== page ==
The Average Family is Screwed
We’ve noticed that the media likes to talk about “the average family.” It’s a nice benchmark to break down abstract numbers into real-life situations. But sometimes the average family hears contrasting views on their wellness. Like today.
First came the good news this morning, that Boston homeowners will save an average of $142 per family on their taxes.
The tax bill for the average single-family house is expected to decrease by $142 in 2008, to $2,949, a 4.6 percent decline, according to the city assessor’s office. Owners of two-family houses can expect to pay $180 less on average, and three-family owners will owe an average of $152 less next year.
Pretty sweet, right? There’s some money you can save to treat yourself to a nice trip to Taunton in the doldrums of February. But hold on, because the average family is going to pay $1,000 more to heat their homes this winter.
A coalition of business, labor and community organizations bases its estimate on the state’s average heating oil price last week. The average is 39 percent higher than it was during the same week a year earlier.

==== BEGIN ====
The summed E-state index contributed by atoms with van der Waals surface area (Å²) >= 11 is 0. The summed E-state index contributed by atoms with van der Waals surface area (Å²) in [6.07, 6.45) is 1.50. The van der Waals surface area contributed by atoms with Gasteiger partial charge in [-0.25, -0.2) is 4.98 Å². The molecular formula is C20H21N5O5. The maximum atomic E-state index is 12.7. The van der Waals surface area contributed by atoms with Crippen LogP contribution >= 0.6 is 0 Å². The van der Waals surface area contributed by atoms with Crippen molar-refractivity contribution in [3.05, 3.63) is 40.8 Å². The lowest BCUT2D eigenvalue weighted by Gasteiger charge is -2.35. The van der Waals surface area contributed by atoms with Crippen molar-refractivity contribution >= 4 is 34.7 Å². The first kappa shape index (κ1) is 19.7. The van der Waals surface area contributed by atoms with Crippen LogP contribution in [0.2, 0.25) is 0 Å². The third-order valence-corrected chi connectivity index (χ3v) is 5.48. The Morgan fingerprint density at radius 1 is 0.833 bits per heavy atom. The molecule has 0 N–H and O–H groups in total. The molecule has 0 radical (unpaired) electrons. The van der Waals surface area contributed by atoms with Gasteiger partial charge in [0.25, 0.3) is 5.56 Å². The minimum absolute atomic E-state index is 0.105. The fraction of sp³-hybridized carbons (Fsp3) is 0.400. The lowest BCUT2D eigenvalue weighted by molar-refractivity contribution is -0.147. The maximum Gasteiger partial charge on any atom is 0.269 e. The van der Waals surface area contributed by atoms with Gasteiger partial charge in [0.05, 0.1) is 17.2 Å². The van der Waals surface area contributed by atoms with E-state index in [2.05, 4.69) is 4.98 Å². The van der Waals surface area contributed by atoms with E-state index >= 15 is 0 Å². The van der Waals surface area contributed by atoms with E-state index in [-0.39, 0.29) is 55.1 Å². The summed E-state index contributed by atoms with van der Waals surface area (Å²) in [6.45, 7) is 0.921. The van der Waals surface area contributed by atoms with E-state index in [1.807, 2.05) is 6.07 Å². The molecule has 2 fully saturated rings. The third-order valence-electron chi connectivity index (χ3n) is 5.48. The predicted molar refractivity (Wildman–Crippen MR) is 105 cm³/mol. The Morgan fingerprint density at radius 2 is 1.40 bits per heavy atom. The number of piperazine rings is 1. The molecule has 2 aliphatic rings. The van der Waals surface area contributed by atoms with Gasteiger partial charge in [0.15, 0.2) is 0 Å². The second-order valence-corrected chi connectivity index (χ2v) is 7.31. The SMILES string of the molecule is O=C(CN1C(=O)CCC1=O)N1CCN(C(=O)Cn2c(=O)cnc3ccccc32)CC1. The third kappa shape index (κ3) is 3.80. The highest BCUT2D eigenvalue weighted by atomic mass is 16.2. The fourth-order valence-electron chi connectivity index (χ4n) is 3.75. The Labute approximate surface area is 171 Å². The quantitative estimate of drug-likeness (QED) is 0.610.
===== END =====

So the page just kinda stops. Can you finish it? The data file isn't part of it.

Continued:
The coalition, called the Massachusetts Affordable Reliable Electricity Alliance, says that increase translates to nearly $1,000 more for a family’s winter heating bill, compared with a year ago. That figure assumes a family will refill a 250-gallon oil tank four times over the winter.
Given the unseasonably cold temperatures, it could be even worse. Goodbye, white sand beaches. Hello, shoveling heavy white snow off your less heavily-taxed doorstep.